Marjorie Roth

Margorie Roth was born Marija Strukel in Krasnja, Slovenia, and immigrated with her family to the United States as a small child in 1933. The family eventually made its way to Springfield, Illinois, where Marjorie soon mastered English and adapted to life in American. She began her career as a beautician in 1959, and married Arthur Roth, a military veteran, in 1974. She began playing a button box, a traditional Slovenian instrument, when she received one as a gift on her sixtieth birthday.

Ziyad N. Samara

Ziyad Samara, a Palestinian from the West Bank, grew up in Palestine and Kuwait in the late 1950’s and 1960’s, and met his future wife, Souad, while living in Kuwait. His older brother emigrated to the U.S in 1969 and in 1971 Ziyad’s father borrowed money to take the rest of the family to the U.S., initially settling in Chicago Heights, Illinois. Ziyad attended Prairie State College while working as a busboy and dishwasher. Continuing to work in the restaurant business, he became a restaurant manager in Springfield, Illinois, working at Lum’s Restaurant from 1978 to about 1996. In 1999 he became the owner of Sgt. Pepper’s Café.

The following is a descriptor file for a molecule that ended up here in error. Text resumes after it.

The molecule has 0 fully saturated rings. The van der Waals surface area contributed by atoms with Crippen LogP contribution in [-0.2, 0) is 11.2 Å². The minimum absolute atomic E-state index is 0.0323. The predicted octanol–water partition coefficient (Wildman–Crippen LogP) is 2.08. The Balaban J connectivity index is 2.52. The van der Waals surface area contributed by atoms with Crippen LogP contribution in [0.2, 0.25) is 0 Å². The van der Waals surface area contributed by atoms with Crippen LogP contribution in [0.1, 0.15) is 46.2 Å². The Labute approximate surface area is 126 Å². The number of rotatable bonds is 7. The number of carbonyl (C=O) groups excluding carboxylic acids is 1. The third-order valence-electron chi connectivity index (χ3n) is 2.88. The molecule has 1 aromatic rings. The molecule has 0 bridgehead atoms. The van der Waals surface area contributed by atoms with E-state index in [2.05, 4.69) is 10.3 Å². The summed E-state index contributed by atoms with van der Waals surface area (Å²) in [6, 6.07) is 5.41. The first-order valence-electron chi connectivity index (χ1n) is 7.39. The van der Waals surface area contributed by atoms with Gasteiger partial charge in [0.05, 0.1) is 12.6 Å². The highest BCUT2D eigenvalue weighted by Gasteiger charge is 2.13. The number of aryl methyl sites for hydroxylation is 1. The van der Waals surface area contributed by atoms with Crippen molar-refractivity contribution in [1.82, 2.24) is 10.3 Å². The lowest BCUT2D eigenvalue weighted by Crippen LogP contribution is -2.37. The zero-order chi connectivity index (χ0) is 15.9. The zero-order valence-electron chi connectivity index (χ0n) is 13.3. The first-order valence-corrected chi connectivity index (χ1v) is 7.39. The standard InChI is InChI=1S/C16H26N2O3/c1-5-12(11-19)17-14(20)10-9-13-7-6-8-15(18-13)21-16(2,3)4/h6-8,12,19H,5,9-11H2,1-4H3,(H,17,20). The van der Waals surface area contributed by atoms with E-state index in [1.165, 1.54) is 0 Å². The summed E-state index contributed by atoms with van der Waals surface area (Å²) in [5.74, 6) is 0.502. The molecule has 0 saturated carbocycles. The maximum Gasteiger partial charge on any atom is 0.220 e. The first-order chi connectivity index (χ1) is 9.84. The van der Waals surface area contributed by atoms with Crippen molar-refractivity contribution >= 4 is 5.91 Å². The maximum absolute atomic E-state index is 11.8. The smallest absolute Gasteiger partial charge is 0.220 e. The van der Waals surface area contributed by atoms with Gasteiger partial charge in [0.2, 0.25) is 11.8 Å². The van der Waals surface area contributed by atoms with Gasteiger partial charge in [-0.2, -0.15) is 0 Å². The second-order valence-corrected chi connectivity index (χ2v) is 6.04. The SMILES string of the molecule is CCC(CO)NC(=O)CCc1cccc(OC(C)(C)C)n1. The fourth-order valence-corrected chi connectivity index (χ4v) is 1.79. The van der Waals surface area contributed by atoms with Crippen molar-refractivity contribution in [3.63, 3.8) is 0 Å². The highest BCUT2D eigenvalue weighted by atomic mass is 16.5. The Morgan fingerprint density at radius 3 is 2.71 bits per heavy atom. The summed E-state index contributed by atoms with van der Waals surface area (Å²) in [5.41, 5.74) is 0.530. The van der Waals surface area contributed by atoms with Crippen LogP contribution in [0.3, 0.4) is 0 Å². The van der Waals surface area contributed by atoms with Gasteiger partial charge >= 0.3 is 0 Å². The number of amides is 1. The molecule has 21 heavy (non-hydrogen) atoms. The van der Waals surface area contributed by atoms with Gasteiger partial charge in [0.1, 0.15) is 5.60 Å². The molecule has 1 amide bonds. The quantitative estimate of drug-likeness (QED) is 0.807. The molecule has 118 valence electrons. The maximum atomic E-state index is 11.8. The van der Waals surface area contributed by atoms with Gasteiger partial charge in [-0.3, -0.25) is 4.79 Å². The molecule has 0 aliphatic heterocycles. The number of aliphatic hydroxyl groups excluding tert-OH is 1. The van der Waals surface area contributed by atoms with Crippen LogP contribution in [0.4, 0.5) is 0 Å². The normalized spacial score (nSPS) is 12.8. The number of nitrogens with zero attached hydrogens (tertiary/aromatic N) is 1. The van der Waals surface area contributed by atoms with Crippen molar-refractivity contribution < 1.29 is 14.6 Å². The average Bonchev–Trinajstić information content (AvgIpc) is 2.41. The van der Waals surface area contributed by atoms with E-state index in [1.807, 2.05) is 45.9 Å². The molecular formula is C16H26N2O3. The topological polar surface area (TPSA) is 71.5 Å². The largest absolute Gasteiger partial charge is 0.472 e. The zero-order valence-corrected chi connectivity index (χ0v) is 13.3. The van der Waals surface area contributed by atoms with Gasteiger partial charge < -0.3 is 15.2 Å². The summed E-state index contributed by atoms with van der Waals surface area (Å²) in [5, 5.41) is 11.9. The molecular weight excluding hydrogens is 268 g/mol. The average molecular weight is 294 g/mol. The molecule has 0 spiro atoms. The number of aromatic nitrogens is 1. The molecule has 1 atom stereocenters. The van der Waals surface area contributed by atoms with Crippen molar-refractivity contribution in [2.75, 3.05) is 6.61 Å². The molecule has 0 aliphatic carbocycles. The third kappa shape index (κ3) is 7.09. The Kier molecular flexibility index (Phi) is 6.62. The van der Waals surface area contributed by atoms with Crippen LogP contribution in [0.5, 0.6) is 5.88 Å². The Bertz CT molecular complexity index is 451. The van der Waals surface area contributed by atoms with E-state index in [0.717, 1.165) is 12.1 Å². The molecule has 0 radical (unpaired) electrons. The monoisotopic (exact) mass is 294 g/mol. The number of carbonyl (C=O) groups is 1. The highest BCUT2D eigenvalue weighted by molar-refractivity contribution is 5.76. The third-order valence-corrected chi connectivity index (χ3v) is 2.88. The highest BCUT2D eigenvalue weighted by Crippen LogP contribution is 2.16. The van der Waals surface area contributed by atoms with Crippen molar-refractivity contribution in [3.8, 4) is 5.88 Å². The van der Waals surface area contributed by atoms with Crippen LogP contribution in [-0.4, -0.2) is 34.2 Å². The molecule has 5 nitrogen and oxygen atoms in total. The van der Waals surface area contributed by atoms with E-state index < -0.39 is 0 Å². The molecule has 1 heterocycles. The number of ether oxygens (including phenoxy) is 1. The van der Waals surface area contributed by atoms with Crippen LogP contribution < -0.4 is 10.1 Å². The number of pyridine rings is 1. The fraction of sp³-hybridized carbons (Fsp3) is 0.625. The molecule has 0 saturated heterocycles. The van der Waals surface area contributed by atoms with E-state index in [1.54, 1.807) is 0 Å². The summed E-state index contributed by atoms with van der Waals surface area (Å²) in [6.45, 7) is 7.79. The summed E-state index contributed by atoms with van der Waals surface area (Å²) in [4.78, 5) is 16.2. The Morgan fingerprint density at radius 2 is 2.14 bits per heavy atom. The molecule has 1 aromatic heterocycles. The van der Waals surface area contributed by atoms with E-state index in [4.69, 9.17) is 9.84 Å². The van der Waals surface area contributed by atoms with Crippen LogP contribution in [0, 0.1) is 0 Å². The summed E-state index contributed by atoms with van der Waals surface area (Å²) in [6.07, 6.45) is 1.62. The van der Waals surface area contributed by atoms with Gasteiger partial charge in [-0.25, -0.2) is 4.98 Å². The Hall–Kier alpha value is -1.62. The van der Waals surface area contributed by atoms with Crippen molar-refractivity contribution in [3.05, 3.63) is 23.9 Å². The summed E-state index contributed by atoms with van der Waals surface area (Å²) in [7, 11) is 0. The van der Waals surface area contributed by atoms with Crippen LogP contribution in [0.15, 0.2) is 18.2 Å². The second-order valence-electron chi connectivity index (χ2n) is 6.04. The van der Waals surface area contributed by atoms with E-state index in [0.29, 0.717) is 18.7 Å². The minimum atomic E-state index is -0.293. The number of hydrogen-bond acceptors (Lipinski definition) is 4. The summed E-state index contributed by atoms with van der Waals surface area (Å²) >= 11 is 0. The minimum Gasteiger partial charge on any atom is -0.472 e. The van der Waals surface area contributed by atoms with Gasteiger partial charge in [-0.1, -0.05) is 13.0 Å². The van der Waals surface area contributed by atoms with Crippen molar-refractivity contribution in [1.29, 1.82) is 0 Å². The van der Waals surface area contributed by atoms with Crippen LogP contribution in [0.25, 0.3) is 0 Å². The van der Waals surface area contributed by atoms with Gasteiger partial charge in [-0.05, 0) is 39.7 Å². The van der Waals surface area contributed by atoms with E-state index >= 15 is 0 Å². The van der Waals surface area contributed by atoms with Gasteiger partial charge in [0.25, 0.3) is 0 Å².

Gustav Speder

Gustav Speder is a West German immigrant who came to the U.S. in 1956. He was born in 1941 at a transition camp in Rummelstein, Germany (now part of Poland). Originally from Lithuania, his family was forcibly moved to a transition camp when their home was sold by Germany to the Soviet Union. Gustav's father was drafted into the German Army in 1943 and sent to the Eastern Front, from which he never returned. After the war, his family lived in poverty in East Germany until they were able to escape to West Germany, and later to the U.S.